Relaunch of the Quantum Science and Engineering Center


Mason’s Quantum Material Center (QMC), one of the four Transdisciplinary Centers for Advanced Study supported by the Provost Office of Research, is now officially Quantum Science and Engineering Center (QSEC).

QSEC was established in February 2018 and has grown beyond its roots as a materials science organization to a community of Mason scientists and engineers interested in advancing quantum technology. Our members focus on creating quantum algorithms for quantum computing, constructing ultra-sensitive quantum sensors, designing and discovering quantum materials for new computing technologies, and building training programs to prepare Mason students for a technological workforce that will increasingly require a knowledge of quantum science and engineering.

QSEC will continue supporting the exploration of these high-risk high-reward ideas by fostering a collaborative, interdisciplinary, community-focused environment at Mason where some of the most challenging problems in quantum can be freely explored in new ways through convergent research. This provides a unique environment and access for graduate students, undergraduate students, and postdoctoral researchers to make transformative contributions to quantum technology. Seeking to accelerate the second quantum revolution by combining the efforts of physicists, mathematicians, computer scientists, and engineers, QSEC pursues these goals in collaboration with industrial partners, government organizations, and national consortia.

For more information, please explore our website to learn more about our efforts in quantum research and education.

Job openings: part time Communication Specialist (work-study)

Fairfax, VA, 3/4/2020.

QMC is looking for an energetic Communication Specialist to join our team!

This is a part-time, 8-16 hr/wk position. As a Communication Specialist of the QMC, you will be responsible for:
  • Making arrangement of, coordinating, and attending regular QMC events;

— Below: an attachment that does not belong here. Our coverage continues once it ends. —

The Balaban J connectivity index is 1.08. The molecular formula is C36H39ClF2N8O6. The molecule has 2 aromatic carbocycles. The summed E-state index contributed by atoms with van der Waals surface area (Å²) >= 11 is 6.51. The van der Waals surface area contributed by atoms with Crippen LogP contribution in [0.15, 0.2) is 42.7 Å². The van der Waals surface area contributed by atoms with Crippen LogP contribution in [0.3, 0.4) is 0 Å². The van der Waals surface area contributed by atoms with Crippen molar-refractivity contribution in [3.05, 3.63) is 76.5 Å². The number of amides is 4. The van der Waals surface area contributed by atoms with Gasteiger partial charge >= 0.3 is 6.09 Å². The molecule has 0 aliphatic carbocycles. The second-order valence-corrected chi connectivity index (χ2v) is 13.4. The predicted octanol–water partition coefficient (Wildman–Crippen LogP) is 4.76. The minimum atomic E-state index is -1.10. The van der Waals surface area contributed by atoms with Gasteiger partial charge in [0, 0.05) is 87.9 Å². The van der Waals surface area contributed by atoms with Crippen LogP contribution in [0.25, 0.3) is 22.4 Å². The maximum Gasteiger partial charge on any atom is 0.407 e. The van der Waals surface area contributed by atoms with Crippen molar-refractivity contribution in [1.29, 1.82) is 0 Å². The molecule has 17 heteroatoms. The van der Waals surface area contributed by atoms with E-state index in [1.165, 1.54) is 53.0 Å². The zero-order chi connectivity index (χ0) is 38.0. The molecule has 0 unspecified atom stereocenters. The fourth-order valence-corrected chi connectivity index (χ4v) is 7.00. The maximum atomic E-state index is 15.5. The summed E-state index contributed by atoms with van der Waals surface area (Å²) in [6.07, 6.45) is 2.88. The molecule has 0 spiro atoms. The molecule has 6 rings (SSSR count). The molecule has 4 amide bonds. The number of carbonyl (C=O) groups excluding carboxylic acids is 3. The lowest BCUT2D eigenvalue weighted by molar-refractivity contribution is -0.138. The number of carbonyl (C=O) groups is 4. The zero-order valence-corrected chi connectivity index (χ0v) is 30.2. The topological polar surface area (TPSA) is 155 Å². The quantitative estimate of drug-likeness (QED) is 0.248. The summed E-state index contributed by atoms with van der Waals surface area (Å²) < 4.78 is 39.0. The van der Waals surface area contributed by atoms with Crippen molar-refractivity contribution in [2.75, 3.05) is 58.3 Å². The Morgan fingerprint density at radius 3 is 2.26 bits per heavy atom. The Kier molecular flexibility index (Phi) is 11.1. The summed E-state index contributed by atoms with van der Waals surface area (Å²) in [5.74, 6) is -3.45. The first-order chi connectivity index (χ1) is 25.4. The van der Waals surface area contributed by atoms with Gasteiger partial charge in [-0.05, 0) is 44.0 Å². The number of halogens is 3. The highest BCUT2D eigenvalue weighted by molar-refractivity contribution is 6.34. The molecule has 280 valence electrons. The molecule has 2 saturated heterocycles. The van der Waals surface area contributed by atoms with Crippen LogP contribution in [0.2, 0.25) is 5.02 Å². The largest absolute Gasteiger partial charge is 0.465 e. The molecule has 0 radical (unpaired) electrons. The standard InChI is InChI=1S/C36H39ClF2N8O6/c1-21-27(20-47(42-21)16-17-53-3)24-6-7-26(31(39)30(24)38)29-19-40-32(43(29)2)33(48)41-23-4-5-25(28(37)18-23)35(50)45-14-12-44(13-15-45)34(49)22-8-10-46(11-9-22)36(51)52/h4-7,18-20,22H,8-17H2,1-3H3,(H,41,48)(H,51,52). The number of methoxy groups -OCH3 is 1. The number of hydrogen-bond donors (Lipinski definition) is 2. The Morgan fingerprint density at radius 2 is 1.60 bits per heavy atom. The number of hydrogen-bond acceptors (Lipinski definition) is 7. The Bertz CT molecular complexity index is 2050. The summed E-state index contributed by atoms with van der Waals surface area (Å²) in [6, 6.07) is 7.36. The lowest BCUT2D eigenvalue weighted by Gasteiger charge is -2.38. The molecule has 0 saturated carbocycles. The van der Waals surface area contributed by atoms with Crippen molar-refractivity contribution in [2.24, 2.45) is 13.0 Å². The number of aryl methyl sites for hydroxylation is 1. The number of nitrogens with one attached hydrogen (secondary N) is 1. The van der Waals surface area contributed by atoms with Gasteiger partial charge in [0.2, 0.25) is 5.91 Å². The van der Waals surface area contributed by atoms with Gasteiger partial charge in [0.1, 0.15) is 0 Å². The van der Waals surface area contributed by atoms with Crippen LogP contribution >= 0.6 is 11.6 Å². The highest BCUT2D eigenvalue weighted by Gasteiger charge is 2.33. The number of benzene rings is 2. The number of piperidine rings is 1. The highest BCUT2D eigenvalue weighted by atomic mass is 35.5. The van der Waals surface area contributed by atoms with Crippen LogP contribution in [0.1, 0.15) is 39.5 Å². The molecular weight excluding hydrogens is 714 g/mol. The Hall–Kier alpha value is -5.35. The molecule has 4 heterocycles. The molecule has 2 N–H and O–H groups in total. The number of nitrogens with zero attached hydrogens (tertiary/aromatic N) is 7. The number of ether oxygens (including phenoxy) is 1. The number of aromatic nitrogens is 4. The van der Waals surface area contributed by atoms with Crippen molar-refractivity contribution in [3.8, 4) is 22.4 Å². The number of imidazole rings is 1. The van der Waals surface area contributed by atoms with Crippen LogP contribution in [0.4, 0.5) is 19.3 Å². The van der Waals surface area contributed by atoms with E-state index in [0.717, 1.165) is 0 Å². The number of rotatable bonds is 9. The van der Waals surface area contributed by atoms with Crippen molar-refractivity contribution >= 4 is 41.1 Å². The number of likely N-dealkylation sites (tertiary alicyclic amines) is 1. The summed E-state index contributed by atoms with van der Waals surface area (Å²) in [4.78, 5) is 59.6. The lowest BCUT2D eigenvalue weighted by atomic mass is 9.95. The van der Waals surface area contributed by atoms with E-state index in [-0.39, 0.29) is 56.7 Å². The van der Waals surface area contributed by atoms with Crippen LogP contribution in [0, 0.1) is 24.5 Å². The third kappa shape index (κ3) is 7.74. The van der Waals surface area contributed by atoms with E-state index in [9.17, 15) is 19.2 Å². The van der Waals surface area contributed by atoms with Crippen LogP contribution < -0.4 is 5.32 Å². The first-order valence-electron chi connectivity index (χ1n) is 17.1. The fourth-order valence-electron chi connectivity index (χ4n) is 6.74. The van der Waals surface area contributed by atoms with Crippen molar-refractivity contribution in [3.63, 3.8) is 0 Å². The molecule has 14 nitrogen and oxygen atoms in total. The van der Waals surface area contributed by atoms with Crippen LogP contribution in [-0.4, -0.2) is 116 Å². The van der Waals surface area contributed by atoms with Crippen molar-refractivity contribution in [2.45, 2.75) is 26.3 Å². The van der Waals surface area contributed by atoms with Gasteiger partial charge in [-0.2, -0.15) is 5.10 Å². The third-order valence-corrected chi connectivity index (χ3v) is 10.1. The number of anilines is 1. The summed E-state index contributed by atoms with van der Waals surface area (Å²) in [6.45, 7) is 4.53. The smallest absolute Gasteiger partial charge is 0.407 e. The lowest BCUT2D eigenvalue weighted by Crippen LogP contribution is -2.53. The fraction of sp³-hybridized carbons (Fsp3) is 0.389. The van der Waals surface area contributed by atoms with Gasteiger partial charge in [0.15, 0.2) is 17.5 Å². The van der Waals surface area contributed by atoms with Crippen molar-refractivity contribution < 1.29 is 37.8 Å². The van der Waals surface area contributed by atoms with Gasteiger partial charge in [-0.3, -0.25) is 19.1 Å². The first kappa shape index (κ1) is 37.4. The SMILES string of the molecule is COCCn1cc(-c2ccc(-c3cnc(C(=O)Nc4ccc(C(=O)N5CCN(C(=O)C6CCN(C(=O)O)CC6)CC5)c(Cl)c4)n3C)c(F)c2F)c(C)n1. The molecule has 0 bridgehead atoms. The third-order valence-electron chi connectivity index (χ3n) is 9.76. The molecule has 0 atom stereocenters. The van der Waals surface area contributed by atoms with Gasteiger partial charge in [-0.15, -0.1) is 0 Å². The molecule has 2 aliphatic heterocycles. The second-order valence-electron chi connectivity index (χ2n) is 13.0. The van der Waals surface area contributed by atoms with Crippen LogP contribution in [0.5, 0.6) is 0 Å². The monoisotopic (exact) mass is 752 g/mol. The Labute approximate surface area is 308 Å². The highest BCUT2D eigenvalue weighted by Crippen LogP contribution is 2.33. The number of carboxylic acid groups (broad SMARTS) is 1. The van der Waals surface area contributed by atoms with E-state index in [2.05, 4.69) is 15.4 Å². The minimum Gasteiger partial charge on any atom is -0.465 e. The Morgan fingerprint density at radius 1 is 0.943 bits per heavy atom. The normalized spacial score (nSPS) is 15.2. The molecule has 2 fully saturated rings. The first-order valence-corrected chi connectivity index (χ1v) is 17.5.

• Creating and reviewing news reports for the events of the Center;
  • Maintaining a regular update of QMC website and social media with news posts, event calendar, updated information, etc.
  • Providing administrative support for the research and education operational processes;
  • Other duties as assigned.
Preferred Qualifications:
  • Knowledge and ability to work with technical systems such as WordPress, MS Office or equivalence;
  • Strong oral/written communication and interpersonal skills;
  • A strong work ethic and a positive, friendly attitude;
  • Demonstrated ability to prioritize and meet deadlines;
  • Be process- and detail-oriented.
To be considered for this position, please submit a copy of your resume and work sample through Handshake. Interviews will be on a rolling bases until the position is filled.

New publication on Valleytronics

Fairfax, VA, 2/1/2020.

QMC member Dr. Patrick Vora and student Sean Oliver have recently published their work of Valleytronics in 2D Phase Change Materials, Valley phenomena in the candidate phase change material WSe2(1-x)Te2x, doi:10.1038/s42005-019-0277-7, on Communications Physics.

Valleytronics and neuromorphic computing are under heavy investigation as next-generation information processing technologies. In valleytronics information is stored and manipulated by moving carriers between energy band extrema (i.e., valleys) in momentum-space. Achieving this requires a material where carriers can be selectively populated in individual valleys and manipulated on demand.  In this work, the team explored the possibility of achieving a single material, e.g. 2D transition metal dichalcogenide alloys, where both valleytronic and neuromorphic functionality can be combined. Their result shows that both valley polarization and valley coherence remain large in their alloy, which also appear to host valley-polarized excitons that are more resistant to phonon-induced depolarization mechanisms. This implies that at elevated temperatures alloys may outperform pure WSe2 in valleytronic applications.

According to Dr. Vora, these results are the first systematic examination of valley properties in 2D phase change materials and point to a new class of devices where valleytronics can be utilized in concert with phase change elements in hybrid next-generation computing architectures.

For more information please see the recent publication in Communications Physics or visit the Vora Lab.